Police said King, an African-American teen, matched the description of a suspect in a reported robbery that had taken place shortly before the incident, and King began to run when police approached him.
According to Police Chief Kim Jacobs, King had been carrying a B.B. gun that “looks practically identical” to the handguns Columbus police carry.
“This is the last thing that a police officer wants to do in their career,” Jacobs stated. “Unfortunately … it becomes necessary at times to defend themselves.”
According to Jacobs, the officer who shot King, Officer Bryan Mason, will be placed on administrative duty, pending an investigation into the matter.
Currently, Mayor Andrew Ginther has called for calm in the city, has also expressed his condolences to King’s family.
“A 13-year-old is dead in the city of Columbus because of our obsession with guns,” Ginther stated.
According to King’s family, Tyre had been a teen involved in football, soccer, hockey, and gymnastics.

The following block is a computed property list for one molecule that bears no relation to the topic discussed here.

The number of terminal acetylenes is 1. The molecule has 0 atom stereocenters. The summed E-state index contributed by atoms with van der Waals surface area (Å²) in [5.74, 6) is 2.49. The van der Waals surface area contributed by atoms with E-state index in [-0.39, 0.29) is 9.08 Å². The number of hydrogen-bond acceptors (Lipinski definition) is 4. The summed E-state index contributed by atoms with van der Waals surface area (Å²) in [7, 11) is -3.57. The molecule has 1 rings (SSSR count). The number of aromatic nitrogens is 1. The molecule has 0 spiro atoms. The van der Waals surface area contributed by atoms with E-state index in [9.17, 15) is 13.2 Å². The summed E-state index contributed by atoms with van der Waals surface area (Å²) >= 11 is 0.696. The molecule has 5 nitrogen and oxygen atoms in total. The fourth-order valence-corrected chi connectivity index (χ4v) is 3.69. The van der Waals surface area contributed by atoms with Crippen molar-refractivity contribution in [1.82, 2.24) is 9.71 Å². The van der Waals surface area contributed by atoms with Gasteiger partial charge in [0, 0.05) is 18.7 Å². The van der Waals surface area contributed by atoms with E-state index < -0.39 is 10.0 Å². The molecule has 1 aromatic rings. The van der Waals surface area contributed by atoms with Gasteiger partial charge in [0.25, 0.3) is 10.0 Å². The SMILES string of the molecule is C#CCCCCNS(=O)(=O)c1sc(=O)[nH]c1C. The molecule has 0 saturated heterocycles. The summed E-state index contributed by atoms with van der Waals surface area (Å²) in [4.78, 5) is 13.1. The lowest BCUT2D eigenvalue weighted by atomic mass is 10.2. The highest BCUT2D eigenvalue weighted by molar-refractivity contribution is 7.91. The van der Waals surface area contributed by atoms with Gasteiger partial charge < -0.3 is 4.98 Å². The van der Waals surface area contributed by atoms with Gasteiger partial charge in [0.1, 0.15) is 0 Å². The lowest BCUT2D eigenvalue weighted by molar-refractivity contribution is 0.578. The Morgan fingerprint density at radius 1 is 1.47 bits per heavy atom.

The family’s attorneys also said the behavior police described would have been out of character for King.
“There are allegations that have been made regarding his actions, and those allegations cannot be taken as factual until a thorough, unbiased investigation has taken place,” lawyer Sean Walton stated.
Recently, accusations have reverberated against police from individuals who have cited parallels between 12-year-old Tamir Rice’s shooting by Ohio police in 2014, and the incident with King Wednesday, as a result of the killing.
“Just like Tamir Rice, #TyreeKing was holding a BB gun,” Green Party presidential candidate Jill Stein said, via Twitter.
However, according to Jacobs, it’s too early to draw comparisons, without knowing the full circumstances of the shooting.
“We don’t have enough facts to know anything about how this relates to any other shooting, including Tamir Rice’s,” Jacobs stated.
According to Jacobs, the results of the police investigation will be sent to the county prosecutor, who will likely present the findings to a grand jury, in order to determine whether the officer should be charged in the matter.